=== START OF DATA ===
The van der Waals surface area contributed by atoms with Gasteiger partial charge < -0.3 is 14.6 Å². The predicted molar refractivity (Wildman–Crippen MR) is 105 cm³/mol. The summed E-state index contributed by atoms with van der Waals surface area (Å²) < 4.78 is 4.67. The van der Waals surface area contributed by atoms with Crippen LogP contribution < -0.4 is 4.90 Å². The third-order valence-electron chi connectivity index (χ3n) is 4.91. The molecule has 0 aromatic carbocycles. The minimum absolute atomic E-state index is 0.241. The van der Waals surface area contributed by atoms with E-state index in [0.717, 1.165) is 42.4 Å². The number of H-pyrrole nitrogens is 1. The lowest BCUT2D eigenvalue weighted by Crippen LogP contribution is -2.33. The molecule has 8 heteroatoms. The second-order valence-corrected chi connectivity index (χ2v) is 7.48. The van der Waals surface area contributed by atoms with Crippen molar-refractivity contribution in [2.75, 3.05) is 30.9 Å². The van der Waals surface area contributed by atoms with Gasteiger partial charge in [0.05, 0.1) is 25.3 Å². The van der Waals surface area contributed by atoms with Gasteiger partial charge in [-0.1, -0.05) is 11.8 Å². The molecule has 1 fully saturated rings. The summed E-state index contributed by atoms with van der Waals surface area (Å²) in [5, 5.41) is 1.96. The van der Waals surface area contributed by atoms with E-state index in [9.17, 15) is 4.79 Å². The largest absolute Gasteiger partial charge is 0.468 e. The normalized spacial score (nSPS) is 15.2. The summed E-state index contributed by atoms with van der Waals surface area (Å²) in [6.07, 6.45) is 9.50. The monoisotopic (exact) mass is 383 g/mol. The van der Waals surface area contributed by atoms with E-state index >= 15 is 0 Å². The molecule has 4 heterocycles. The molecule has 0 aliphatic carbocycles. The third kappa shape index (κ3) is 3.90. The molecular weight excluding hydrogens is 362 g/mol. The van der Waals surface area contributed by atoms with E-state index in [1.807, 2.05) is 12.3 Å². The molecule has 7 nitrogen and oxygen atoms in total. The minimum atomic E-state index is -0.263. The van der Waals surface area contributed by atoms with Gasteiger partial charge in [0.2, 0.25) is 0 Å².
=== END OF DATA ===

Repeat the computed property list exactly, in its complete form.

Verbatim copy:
The van der Waals surface area contributed by atoms with Gasteiger partial charge < -0.3 is 14.6 Å². The predicted molar refractivity (Wildman–Crippen MR) is 105 cm³/mol. The summed E-state index contributed by atoms with van der Waals surface area (Å²) < 4.78 is 4.67. The van der Waals surface area contributed by atoms with Crippen LogP contribution < -0.4 is 4.90 Å². The third-order valence-electron chi connectivity index (χ3n) is 4.91. The molecule has 0 aromatic carbocycles. The minimum absolute atomic E-state index is 0.241. The van der Waals surface area contributed by atoms with E-state index in [0.717, 1.165) is 42.4 Å². The number of H-pyrrole nitrogens is 1. The lowest BCUT2D eigenvalue weighted by Crippen LogP contribution is -2.33. The molecule has 8 heteroatoms. The second-order valence-corrected chi connectivity index (χ2v) is 7.48. The van der Waals surface area contributed by atoms with Crippen molar-refractivity contribution in [2.75, 3.05) is 30.9 Å². The van der Waals surface area contributed by atoms with Gasteiger partial charge in [0.05, 0.1) is 25.3 Å². The van der Waals surface area contributed by atoms with Gasteiger partial charge in [-0.1, -0.05) is 11.8 Å². The molecule has 1 fully saturated rings. The summed E-state index contributed by atoms with van der Waals surface area (Å²) in [5, 5.41) is 1.96. The van der Waals surface area contributed by atoms with E-state index in [9.17, 15) is 4.79 Å². The largest absolute Gasteiger partial charge is 0.468 e. The normalized spacial score (nSPS) is 15.2. The summed E-state index contributed by atoms with van der Waals surface area (Å²) in [6.07, 6.45) is 9.50. The monoisotopic (exact) mass is 383 g/mol. The van der Waals surface area contributed by atoms with E-state index >= 15 is 0 Å². The molecule has 4 heterocycles. The molecule has 0 aliphatic carbocycles. The third kappa shape index (κ3) is 3.90. The molecular weight excluding hydrogens is 362 g/mol. The van der Waals surface area contributed by atoms with E-state index in [1.807, 2.05) is 12.3 Å². The molecule has 7 nitrogen and oxygen atoms in total. The minimum atomic E-state index is -0.263. The van der Waals surface area contributed by atoms with Gasteiger partial charge in [0.2, 0.25) is 0 Å².